When I first launched my Get It Done Marketing Programme 3 years ago, all I had was a basic web page with about 500 words and a link to fill in an online questionnaire. There were no paypal buttons or webinar or sales video or long form sales page. I sent an email out to just 130 people, told them what I had planned and if they were interested, they had to click on this web page I’d knocked together and fill in the short online form so I could arrange a time for us to speak.

I sold all 8 places at £750 each within 10 days of that first email.

Even I impressed myself how simple my marketing campaign was back then.

happy having a sales call

So whether you like the idea of selling in person or not, get over it. I’m not suggesting you starting pitching or going into double glazing mode … I’ve referring to having conversations with people who are interested in what you may have to offer.

Conversations that you spend most of the time asking questions and listening; not spending 30 minutes blasting them with reasons why your latest offer is so brilliant.

Ask questions and LISTEN.

Once you’ve started doing this, you get to understand and connect with your market place. And if you decide that it’s right to make an offer during that call and the other person says yes, you know you’ve got a product or programme that you can then spend time to refine your marketing campaign.

Rule Number 3: Stay off Facebook

Seriously .. this one’s a doozy.

Facebook is the gateway to endless opportunities. It’s a powerful traffic generation tool, connector of people and can position you as an expert almost overnight (with the right content you share).

But this same gateway of opportunities also distracts you, taunts you, pulls you away from your daily focus … if you let it.

If you need a reality check of your online activity throughout your working day, use a web application such as https://www.rescuetime.com/. It’s similar to those awful weight loss TV programmes where they display the week’s worth of food consumed in front of the “contestants”.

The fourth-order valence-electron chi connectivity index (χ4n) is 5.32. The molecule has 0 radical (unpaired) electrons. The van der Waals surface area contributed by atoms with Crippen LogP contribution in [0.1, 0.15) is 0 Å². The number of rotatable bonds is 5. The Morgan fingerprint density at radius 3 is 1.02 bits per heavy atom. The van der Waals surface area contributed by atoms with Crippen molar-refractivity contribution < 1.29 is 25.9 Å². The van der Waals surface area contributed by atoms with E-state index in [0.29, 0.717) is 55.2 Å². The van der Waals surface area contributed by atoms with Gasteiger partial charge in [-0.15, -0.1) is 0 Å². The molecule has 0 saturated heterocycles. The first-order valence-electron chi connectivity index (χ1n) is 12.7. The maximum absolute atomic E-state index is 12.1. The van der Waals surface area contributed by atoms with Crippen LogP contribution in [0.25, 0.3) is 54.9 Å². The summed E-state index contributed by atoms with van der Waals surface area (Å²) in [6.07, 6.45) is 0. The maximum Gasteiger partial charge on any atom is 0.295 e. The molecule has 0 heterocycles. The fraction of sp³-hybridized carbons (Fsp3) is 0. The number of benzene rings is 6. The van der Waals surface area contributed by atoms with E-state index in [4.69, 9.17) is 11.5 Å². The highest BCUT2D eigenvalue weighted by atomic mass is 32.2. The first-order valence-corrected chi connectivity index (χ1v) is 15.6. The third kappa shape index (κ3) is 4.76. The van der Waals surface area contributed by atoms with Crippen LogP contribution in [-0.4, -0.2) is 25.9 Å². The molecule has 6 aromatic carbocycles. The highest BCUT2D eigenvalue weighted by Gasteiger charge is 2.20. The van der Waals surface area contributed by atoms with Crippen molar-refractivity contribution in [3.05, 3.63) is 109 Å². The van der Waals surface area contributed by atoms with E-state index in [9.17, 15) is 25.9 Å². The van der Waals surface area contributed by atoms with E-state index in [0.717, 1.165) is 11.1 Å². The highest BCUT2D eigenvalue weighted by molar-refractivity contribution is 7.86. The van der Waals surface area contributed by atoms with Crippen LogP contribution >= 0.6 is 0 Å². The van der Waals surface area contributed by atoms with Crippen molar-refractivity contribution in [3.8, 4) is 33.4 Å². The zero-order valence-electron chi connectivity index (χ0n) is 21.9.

Rule Number 4: Know your Best Client

All great and awesome marketing (AKA marketing that generates sales) starts from the “who”; the person you want to attract and you know would love to spend money with you in order to access what it is you offer.

I call these people your Best Client.

Your Best Clients aren’t just people who buy stuff. Your Best Clients are people who pay the prices you deserve to charge; they don’t quibble or huff or puff or haggle. They pay their invoices on time; they don’t leave your invoices to the last to pay or stop taking your calls when you start asking for your money. They are the people you love to hang out with (perhaps even socially!). They are the people who take action on what it is you do with them; they keep to project timeframes, submit coursework on time, take action on the advice you deliver. They are people who love what you do, who you are and what you represent. They are people who recommend you to others and willingly give you testimonials or share your posts on social media and within their own communities.

They aren’t the people who you think you have the best chance of making money out of. Nor are they the people who you feel more comfortable in approaching. And it’s really easy to end up feeling desperate & willing to take on anyone when you start to lose control and your marketing goes scatter gun.

The reason why most of your marketing doesn’t work (AKA doesn’t generate sales), is because you’ve usually started with the platform and the message. You’ve decided that you want to use Facebook … or Linkedin … or that you want to run a webinar. And this then sends you off on a merry dance of learning from course after course after course.

When you’ve identified and emotionally connected with your Best Client, you will know where and how to find them. You will know whether they are active on Facebook … or on LinkedIn … or whether a webinar is a right place to start.

Starting with your “who” is marketing 101 … and yet hardly anyone does it because you get distracted with tech and start learning about platforms and tools and websites and stuff.

your best client logo

(If you want to fast track your marketing and spend just a few hours working out your Best Client, click here to find out more. Use the promotion code BLOG on the order form to get 50% off today.)

Rule Number 5: If it works, do it again.

Your marketing can be made so much simpler if you spend a little while each and every month reviewing what’s working for you.